Even when I got my job as a web designer at UT Austin, I got it based on the work on my own website. When I was hired as a copywriter at an ad agency, it was because of my writing online and my work on social media. I could not be having this career if it wasn't for the Internet.
You're constantly talking to readers via Twitter and other social media. So what is it like on tour, actually interacting with them in person?
It's different -- I don't know in what way though. It's kind of amazing. When you're talking to someone on Twitter, it's like, "Oh, they were on Twitter the same time I was." But when someone shows up to your event, it means not only do they like you, but they made the effort to come see you.
People think of the Internet as being this alternate world -- there's real life and digital life. Really, it's just a layer of real life. It's connecting people, and what's really interesting is when you get to meet those people in person.
Has anything surprised you about the tour?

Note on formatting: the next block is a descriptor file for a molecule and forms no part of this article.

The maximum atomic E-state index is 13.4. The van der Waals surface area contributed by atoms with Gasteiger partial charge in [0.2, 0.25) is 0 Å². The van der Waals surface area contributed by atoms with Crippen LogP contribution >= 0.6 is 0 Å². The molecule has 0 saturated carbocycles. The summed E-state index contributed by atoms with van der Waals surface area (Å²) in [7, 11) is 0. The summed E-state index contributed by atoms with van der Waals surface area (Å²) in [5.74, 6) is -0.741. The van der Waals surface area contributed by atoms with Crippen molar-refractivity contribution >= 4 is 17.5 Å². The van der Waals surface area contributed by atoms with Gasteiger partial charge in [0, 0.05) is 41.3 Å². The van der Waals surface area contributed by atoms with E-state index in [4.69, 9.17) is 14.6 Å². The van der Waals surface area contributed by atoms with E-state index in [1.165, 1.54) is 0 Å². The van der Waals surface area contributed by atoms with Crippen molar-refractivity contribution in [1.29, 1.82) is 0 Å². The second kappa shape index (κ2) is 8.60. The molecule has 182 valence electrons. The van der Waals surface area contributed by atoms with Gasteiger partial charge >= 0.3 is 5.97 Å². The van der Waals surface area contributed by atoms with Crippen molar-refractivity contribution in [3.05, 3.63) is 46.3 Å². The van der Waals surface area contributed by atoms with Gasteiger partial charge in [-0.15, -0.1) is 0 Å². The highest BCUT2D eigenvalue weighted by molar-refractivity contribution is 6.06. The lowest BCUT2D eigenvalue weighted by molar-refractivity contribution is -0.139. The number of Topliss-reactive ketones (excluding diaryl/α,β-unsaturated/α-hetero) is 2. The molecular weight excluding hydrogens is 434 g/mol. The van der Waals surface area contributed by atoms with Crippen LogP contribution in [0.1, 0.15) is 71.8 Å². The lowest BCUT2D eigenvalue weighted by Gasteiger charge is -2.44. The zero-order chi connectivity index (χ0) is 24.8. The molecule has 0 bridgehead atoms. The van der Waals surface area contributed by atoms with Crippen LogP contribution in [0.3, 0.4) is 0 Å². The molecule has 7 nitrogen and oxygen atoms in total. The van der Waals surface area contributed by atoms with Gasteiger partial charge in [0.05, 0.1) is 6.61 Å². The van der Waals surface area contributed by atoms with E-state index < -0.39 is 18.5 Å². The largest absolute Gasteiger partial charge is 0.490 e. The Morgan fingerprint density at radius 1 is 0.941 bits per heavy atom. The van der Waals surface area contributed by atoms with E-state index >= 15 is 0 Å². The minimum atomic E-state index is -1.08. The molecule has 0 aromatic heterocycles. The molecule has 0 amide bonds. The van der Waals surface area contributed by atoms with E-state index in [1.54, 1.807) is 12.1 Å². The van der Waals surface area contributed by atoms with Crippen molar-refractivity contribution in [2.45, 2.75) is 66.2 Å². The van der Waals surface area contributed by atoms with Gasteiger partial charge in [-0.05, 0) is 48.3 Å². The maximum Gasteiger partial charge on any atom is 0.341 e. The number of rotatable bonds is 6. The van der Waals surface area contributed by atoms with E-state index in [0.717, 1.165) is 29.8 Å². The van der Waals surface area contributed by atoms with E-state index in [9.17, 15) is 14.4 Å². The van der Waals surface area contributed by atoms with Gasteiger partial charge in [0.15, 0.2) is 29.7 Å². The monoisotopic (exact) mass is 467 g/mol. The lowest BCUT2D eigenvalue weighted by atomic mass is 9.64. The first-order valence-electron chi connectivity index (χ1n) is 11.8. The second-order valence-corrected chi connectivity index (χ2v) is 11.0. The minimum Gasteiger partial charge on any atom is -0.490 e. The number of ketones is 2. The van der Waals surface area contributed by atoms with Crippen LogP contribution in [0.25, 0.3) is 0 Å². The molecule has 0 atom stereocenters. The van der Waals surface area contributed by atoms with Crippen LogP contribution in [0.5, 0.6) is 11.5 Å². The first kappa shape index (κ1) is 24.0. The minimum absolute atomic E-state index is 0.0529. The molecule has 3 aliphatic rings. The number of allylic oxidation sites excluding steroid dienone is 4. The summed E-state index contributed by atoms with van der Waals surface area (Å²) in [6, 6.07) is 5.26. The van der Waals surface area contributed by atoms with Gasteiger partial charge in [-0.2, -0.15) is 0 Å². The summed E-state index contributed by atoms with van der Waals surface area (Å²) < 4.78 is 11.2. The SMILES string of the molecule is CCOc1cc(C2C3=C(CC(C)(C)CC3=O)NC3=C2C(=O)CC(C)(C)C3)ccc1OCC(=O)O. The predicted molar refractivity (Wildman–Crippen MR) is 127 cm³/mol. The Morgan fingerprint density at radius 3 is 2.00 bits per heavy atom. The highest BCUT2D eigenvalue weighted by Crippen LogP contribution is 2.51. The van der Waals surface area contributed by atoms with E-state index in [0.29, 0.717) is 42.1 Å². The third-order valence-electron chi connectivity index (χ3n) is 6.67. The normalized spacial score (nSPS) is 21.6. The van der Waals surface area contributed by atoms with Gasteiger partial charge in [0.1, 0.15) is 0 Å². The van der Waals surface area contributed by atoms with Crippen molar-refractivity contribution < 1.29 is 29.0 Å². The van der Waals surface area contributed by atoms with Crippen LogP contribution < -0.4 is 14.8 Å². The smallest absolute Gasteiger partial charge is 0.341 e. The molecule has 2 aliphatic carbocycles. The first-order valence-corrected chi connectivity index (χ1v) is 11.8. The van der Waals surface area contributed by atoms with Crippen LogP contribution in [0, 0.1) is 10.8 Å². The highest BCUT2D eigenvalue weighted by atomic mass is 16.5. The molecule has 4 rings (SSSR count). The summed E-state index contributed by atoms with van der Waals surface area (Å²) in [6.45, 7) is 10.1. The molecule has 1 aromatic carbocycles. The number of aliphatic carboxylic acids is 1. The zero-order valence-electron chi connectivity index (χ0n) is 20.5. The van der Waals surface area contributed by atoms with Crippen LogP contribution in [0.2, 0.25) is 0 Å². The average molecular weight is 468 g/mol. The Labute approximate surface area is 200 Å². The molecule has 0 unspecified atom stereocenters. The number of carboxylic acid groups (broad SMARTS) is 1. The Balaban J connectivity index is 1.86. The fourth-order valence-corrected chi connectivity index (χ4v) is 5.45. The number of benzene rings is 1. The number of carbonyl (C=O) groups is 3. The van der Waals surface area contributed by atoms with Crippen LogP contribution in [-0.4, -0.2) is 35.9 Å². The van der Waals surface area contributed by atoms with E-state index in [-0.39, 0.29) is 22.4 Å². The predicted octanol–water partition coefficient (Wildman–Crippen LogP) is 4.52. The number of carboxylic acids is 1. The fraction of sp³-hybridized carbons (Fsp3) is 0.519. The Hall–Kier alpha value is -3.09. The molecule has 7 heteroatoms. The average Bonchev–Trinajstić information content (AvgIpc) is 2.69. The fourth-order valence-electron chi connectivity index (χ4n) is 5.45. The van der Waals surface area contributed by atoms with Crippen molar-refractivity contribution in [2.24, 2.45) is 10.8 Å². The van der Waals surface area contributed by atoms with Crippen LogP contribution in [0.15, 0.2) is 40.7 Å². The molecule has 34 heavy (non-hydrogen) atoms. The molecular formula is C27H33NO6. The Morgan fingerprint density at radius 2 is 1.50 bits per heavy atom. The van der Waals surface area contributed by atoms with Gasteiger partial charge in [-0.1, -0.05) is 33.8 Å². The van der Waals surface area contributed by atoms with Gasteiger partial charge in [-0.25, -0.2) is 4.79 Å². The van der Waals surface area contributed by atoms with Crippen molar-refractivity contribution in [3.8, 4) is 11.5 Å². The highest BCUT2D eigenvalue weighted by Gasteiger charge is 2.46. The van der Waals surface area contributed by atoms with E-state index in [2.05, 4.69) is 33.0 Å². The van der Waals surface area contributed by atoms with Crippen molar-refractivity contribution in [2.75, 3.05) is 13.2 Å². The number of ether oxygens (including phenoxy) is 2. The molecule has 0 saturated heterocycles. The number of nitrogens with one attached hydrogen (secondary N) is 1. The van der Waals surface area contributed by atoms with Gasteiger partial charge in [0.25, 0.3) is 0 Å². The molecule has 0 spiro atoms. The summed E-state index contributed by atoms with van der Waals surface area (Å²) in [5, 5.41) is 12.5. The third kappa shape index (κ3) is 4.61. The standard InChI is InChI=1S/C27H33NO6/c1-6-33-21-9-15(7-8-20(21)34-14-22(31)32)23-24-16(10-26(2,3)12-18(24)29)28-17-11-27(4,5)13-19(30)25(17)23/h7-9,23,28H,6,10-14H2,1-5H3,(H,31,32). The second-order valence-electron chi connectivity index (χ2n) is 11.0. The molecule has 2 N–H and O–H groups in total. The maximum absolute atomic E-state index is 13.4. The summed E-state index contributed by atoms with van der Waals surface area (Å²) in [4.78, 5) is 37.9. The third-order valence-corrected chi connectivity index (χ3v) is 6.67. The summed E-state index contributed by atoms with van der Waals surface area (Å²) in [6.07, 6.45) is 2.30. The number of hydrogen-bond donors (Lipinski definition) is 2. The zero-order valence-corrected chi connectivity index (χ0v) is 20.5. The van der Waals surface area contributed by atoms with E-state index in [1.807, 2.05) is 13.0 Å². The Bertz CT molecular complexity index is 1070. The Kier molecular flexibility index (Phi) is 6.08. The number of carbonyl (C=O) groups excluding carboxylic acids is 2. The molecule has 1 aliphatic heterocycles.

In a lot of cities, a publisher arranges for you to have an escort. Escort sounds kind of racy, but usually it's an older, retired person who picks you up and drives you around. I've had really good escorts so far, all retirement age, and they have this great, vast knowledge of their cities. They're also just genuinely interesting people who've met a lot of interesting authors.
On a larger scale, the best part of being a writer and artist is the people you meet. Authors tend to complain about book tours, but for me, it's the coolest. I'm even keeping a little tour diary online.
Recently, you tweeted about a nasty Amazon user review of your book. How do you deal with that?